Music is an integral part of CrossFit. Beyond the countdown buzzer, cacophony of weights being moved, heavy breathing and groans; music is usually in the background. Always motivating. You may have noticed each coach has their own flavor of music. Brian did a great guest post about music. Sean flies his Country flag high on Thursday skill days, occasionally Marcus gets dirty and dubby at night, Jake grabs his air guitar and strums it out to classic rock and I have enjoyed Classical grand overtures during a row (via headphones, no one else seems to enjoy it).
Dr. C. I. Karageorghis, Ph.D. submitted a study in which he documented the effects of music on athletes. He identified 4 ways in which music may aid in performance. The full study can be read here
1: Music can distract you in a positive way. During submaximal repetitive exercise such as running, music can narrow a performer’s attention and as a consequence,
divert attention away from sensations of fatigue. Effective dissociation tends
to promote a positive mood state through the avoidance of thoughts
that relate to the fatigue component of mood.
2. Music can be an upper and a downer, in a good way. Music alters arousal levels and can therefore be used as a form of stimulant prior to competition or as a sedative to calm over-anxious athletes.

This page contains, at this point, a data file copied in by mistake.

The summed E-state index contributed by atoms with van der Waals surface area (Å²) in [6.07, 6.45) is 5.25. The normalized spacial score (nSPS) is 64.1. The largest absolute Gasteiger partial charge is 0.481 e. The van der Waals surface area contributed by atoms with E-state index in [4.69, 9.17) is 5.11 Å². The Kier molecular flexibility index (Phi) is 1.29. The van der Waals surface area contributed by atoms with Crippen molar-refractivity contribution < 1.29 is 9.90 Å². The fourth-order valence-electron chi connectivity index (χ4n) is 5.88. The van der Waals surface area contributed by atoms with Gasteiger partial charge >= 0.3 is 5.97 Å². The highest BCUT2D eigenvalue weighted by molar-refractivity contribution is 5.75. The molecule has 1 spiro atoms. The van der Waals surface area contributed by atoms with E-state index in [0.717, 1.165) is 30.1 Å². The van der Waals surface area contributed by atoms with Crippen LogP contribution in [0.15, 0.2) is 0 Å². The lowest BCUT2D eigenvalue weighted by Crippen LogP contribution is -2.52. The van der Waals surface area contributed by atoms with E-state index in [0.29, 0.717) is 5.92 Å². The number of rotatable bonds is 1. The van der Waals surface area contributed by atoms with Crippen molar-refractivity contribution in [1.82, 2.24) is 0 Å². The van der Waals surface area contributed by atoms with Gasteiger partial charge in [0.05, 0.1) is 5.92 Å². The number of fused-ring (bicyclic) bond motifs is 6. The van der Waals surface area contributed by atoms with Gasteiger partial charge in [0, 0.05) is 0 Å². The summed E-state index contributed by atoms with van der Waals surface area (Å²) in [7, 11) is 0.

3. Moving to the beat. There are similarities between rhythm and human movement; hence, the synchronization of music with exercise consistently
demonstrates increased levels of work output among exercise participants.
4. Learning from the beat. A little bit harder to grasp but think of gymnastics or cardio type dancing. The rhythmical qualities of music also emulate patterns of physical skills; therefore, music can enhance the acquisition of motor skills and create a better learning environment. I secretly enjoy listening to a bit of Country sometimes whilst working on the rings. There, I said it. Internet will always have this documented.
Having music is just as important as the right music. Trying to pull a sub 5 minute “Annie” probably won’t be fueled by Styx’s Sailing Away. Dr. C. I. Karageorghis identifies 4 ways to find the right music.
First, owing to the fact that people have an underlying predisposition to react to rhythmical stimuli, the Rhythmic Response to the music is the most salient factor. Second, the melodic and harmonic aspects of music shape the listener’s interpretation and influence mood state. Third, the Cultural Impact of music will influence the listener’s response through socio-cultural upbringing and previous exposure to music. Fourth, the Association factor which relates to the extra-musical associations evoked by music, i.e., sound can promote sounds that inspire physical activity.
I would recommend going to Pandora and Spotify to discover new music if your playlist is becoming predictable. I would also check out mixcrate.com; free to download mixes by some really amazing DJ’s. You can get up to 90 minutes of non stop music. Music can be very helpful and inspiring. What gets your blood pumping?